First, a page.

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Cambrian gets funding for the new Centre for Smart Mining

Feds will provide $1.75 million over a five-year period
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Cambrian College in Sudbury has received $1.75 million in federal funding along with the prestigious title of being a Technology Access Centre (TAC) for its expertise in mining research and techology.

The money is being allocated over a five-year period through the Natural Sciences and Engineering Research Council of Canada (NSERC) for the creation of the college's new Centre for Smart Mining.

The announcement was made Thursday by Nickel Belt MP Marc Serré on behalf of the federal government. It means Cambrian is one of 47 NSERC research and technology centres located in post-secondary schools across Canada.

Ironically, Serré made his presentation via a video-conference link from Ottawa that had a technical audio glitch that lasted for nearly three minutes before the audio level was restored.

Serré said Cambrian was well-positioned to advance more entrepreneurial ventures in the mining supply and service sector because of the college's existing wealth of experience, expertise and existing relationships with the mining industry.

“We can confidently expect that through its Centre for Smart Mining, Cambrian will become an even greater resource for mining technology developers and producers in Nickel Belt, Greater Sudbury, Northern Ontario and around the globe,” he said.

Also speaking to the crowd at Cambrian's e-Dome was Mike Commito, Cambrian's Director of Applied Research, who said it was an exciting milestone for Cambrian.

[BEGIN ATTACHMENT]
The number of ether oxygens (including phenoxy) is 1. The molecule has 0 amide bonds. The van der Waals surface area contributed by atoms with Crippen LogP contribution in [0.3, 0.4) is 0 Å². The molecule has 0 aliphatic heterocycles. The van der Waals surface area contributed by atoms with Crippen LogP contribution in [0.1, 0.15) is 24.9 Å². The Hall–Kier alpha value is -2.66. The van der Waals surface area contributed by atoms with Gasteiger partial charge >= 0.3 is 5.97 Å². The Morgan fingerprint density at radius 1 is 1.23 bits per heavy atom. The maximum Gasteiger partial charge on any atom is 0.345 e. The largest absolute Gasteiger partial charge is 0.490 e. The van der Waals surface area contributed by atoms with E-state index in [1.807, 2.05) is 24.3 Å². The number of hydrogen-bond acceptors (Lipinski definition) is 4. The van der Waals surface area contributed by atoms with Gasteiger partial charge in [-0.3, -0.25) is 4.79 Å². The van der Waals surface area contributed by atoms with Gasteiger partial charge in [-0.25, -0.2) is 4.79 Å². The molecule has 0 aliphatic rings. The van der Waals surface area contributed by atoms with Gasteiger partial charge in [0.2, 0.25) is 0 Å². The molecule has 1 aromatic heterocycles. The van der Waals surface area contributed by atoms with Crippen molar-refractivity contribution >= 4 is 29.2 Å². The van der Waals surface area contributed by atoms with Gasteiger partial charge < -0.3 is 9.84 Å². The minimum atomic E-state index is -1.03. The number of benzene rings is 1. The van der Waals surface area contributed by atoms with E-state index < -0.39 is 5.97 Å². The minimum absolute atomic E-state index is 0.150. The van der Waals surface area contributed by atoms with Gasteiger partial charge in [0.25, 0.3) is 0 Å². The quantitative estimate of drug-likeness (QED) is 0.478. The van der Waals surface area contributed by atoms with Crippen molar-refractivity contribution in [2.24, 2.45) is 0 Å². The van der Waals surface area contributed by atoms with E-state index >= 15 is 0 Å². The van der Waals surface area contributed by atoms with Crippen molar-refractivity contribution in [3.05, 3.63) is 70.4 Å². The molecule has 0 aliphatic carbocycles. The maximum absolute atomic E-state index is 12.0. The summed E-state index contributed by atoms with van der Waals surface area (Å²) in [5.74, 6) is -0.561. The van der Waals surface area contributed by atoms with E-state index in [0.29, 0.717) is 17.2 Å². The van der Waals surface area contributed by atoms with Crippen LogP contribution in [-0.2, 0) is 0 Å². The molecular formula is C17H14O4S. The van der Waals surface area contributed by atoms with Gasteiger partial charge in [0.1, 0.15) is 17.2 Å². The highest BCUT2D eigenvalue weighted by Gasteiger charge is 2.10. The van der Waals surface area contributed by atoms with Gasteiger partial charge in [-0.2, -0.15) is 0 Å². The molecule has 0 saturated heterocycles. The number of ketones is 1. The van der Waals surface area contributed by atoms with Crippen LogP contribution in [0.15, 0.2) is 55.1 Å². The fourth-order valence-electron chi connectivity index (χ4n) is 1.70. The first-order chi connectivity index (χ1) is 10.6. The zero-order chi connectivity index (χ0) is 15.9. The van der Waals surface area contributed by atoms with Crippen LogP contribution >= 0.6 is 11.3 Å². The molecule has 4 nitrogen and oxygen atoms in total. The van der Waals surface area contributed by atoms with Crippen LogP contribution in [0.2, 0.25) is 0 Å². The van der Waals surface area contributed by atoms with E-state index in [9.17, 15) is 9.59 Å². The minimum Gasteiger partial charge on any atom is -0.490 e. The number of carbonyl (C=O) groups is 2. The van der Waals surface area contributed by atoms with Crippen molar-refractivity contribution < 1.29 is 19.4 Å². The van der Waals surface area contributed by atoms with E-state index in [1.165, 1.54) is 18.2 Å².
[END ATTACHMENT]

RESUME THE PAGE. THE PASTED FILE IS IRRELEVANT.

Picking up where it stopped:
“To establish a Technology Access Centre is really the high water mark of college applied research activity in Canada,” said Commito.

He said the process began last summer with a formal application to the federal government. From there, a group of scientists visited Cambrian to review the college, its facilities and its research programs. There are only two TAC facilities in Canada with mining related applied research; the one in Sudbury and another one in Quebec.

Commito thanked industry partners in Sudbury who stepped forward to vouch for the research done by Cambrian staff and students to help their businesses.

One of them was Kris Holland, president of Pure Realism in Sudbury. It is a company that specializes in creating 3D imaging, animation and virtual reality of large venues, something that can be applied to the mining industry.

Holland told the audience that his business needed research funding, but Cambrian helped out beyond that.

“We came to the college first and foremost for money. But when we got here, we found so much more. We found people who knew what they were doing, who had expertise that we were lacking and were able to take that money and bring it together into a project that we were able to move forward,” said Holland.

After the presentation Commito said the federal money and the TAC designation means that over the next five years, Cambrian should be able to attract more students for mining research as well as attracting more researchers.

He said the funding is only guaranteed for five years and that means Cambrian will have to re-apply for continued funding.

“Our main focus right now over the next three to four is to really build up the business model for the TAC and start delivering these services,” said Commito. He said this would demonstrate the value of the Cambrian program.

College president Bill Best said the TAC announcement was the culmination of more than 10 years effort by staff, students and business partners.

“It's a real marker in the sand that shows our ability to enrich the student experience, to increase our influence globally, and actually make a difference for everybody and everything that is happening,” said Best.

“We are making a difference for our small and medium-sized enterprises. They come to us with problems. We connect up with that and we come up with solutions,” Best continued.




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Len Gillis

About the Author: Len Gillis

Graduating from the Journalism program at Canadore College in the 1970s, Gillis has spent most of his career reporting on news events across Northern Ontario with several radio, television and newspaper companies. He also spent time as a hardrock miner.
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